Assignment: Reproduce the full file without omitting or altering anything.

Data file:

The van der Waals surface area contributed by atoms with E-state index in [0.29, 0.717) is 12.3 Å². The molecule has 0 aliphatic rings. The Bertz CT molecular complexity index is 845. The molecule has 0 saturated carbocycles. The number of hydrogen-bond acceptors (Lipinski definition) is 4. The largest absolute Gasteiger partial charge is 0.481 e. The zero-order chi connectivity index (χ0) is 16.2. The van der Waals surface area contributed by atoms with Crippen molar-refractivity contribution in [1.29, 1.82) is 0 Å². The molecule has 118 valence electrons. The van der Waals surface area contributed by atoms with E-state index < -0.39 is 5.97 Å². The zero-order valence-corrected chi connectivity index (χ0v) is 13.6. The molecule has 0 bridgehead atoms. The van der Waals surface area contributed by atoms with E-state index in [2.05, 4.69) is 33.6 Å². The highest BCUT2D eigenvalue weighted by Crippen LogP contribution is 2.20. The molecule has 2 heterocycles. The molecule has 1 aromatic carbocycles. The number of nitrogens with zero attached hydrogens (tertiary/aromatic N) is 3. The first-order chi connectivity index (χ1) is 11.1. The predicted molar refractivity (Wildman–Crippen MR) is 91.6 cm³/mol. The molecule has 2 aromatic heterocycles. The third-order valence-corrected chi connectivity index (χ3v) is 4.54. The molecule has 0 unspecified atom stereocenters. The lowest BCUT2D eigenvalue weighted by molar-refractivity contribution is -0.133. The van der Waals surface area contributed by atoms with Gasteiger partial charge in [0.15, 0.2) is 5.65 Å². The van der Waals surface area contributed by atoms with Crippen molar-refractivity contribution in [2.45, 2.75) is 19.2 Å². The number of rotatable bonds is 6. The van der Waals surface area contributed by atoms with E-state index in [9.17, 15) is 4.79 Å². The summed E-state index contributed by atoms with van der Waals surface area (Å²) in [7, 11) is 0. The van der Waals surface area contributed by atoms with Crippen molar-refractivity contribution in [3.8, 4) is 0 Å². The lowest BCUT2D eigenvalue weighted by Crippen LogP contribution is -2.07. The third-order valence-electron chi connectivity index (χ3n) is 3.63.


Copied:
The van der Waals surface area contributed by atoms with E-state index in [0.29, 0.717) is 12.3 Å². The molecule has 0 aliphatic rings. The Bertz CT molecular complexity index is 845. The molecule has 0 saturated carbocycles. The number of hydrogen-bond acceptors (Lipinski definition) is 4. The largest absolute Gasteiger partial charge is 0.481 e. The zero-order chi connectivity index (χ0) is 16.2. The van der Waals surface area contributed by atoms with Crippen molar-refractivity contribution in [1.29, 1.82) is 0 Å². The molecule has 118 valence electrons. The van der Waals surface area contributed by atoms with E-state index < -0.39 is 5.97 Å². The zero-order valence-corrected chi connectivity index (χ0v) is 13.6. The molecule has 0 bridgehead atoms. The van der Waals surface area contributed by atoms with E-state index in [2.05, 4.69) is 33.6 Å². The highest BCUT2D eigenvalue weighted by Crippen LogP contribution is 2.20. The molecule has 2 heterocycles. The molecule has 1 aromatic carbocycles. The number of nitrogens with zero attached hydrogens (tertiary/aromatic N) is 3. The first-order chi connectivity index (χ1) is 11.1. The predicted molar refractivity (Wildman–Crippen MR) is 91.6 cm³/mol. The molecule has 2 aromatic heterocycles. The third-order valence-corrected chi connectivity index (χ3v) is 4.54. The molecule has 0 unspecified atom stereocenters. The lowest BCUT2D eigenvalue weighted by molar-refractivity contribution is -0.133. The van der Waals surface area contributed by atoms with Gasteiger partial charge in [0.15, 0.2) is 5.65 Å². The van der Waals surface area contributed by atoms with Crippen molar-refractivity contribution in [2.45, 2.75) is 19.2 Å². The number of rotatable bonds is 6. The van der Waals surface area contributed by atoms with E-state index in [9.17, 15) is 4.79 Å². The summed E-state index contributed by atoms with van der Waals surface area (Å²) in [7, 11) is 0. The van der Waals surface area contributed by atoms with Crippen molar-refractivity contribution in [3.8, 4) is 0 Å². The lowest BCUT2D eigenvalue weighted by Crippen LogP contribution is -2.07. The third-order valence-electron chi connectivity index (χ3n) is 3.63.